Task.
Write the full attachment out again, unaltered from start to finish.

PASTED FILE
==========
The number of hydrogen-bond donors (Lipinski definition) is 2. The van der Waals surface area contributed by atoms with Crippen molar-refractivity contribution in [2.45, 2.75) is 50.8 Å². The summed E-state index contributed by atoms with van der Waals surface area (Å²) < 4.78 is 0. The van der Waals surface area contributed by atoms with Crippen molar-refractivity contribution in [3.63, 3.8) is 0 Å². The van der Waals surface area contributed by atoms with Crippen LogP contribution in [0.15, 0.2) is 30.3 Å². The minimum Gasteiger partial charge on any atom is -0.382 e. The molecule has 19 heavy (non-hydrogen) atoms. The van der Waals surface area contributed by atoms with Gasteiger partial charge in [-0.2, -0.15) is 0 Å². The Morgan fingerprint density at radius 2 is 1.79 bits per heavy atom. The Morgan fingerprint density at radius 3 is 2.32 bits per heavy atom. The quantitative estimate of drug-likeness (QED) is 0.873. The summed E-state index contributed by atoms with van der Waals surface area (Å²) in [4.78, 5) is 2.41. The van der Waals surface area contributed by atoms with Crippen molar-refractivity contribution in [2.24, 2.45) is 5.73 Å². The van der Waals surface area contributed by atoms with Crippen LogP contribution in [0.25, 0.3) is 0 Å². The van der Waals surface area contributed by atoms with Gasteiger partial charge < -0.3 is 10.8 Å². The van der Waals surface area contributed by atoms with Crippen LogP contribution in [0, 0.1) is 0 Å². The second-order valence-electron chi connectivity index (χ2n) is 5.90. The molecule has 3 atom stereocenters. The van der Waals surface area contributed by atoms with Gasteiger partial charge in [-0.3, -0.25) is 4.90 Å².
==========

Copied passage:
The number of hydrogen-bond donors (Lipinski definition) is 2. The van der Waals surface area contributed by atoms with Crippen molar-refractivity contribution in [2.45, 2.75) is 50.8 Å². The summed E-state index contributed by atoms with van der Waals surface area (Å²) < 4.78 is 0. The van der Waals surface area contributed by atoms with Crippen molar-refractivity contribution in [3.63, 3.8) is 0 Å². The van der Waals surface area contributed by atoms with Crippen LogP contribution in [0.15, 0.2) is 30.3 Å². The minimum Gasteiger partial charge on any atom is -0.382 e. The molecule has 19 heavy (non-hydrogen) atoms. The van der Waals surface area contributed by atoms with Gasteiger partial charge in [-0.2, -0.15) is 0 Å². The Morgan fingerprint density at radius 2 is 1.79 bits per heavy atom. The Morgan fingerprint density at radius 3 is 2.32 bits per heavy atom. The quantitative estimate of drug-likeness (QED) is 0.873. The summed E-state index contributed by atoms with van der Waals surface area (Å²) in [4.78, 5) is 2.41. The van der Waals surface area contributed by atoms with Crippen molar-refractivity contribution in [2.24, 2.45) is 5.73 Å². The van der Waals surface area contributed by atoms with Crippen LogP contribution in [0.25, 0.3) is 0 Å². The van der Waals surface area contributed by atoms with Gasteiger partial charge < -0.3 is 10.8 Å². The van der Waals surface area contributed by atoms with Crippen LogP contribution in [0, 0.1) is 0 Å². The second-order valence-electron chi connectivity index (χ2n) is 5.90. The molecule has 3 atom stereocenters. The van der Waals surface area contributed by atoms with Gasteiger partial charge in [-0.3, -0.25) is 4.90 Å².